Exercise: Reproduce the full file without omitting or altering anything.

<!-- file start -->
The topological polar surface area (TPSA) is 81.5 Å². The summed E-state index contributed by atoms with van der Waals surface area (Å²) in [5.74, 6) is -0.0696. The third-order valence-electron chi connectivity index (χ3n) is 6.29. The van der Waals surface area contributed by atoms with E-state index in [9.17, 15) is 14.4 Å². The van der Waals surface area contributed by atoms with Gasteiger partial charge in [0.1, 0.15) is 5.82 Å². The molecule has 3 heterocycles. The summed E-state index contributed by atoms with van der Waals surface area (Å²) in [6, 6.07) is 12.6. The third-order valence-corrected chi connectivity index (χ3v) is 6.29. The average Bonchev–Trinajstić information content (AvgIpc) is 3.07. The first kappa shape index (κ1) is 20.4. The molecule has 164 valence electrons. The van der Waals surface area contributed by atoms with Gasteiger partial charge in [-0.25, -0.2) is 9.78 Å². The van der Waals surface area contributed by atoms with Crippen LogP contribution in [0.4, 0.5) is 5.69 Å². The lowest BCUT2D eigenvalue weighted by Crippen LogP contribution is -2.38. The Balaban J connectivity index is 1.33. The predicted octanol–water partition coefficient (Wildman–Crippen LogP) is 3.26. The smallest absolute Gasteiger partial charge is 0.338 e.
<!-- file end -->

The topological polar surface area (TPSA) is 81.5 Å². The summed E-state index contributed by atoms with van der Waals surface area (Å²) in [5.74, 6) is -0.0696. The third-order valence-electron chi connectivity index (χ3n) is 6.29. The van der Waals surface area contributed by atoms with E-state index in [9.17, 15) is 14.4 Å². The van der Waals surface area contributed by atoms with Gasteiger partial charge in [0.1, 0.15) is 5.82 Å². The molecule has 3 heterocycles. The summed E-state index contributed by atoms with van der Waals surface area (Å²) in [6, 6.07) is 12.6. The third-order valence-corrected chi connectivity index (χ3v) is 6.29. The average Bonchev–Trinajstić information content (AvgIpc) is 3.07. The first kappa shape index (κ1) is 20.4. The molecule has 164 valence electrons. The van der Waals surface area contributed by atoms with Gasteiger partial charge in [-0.25, -0.2) is 9.78 Å². The van der Waals surface area contributed by atoms with Crippen LogP contribution in [0.4, 0.5) is 5.69 Å². The lowest BCUT2D eigenvalue weighted by Crippen LogP contribution is -2.38. The Balaban J connectivity index is 1.33. The predicted octanol–water partition coefficient (Wildman–Crippen LogP) is 3.26. The smallest absolute Gasteiger partial charge is 0.338 e.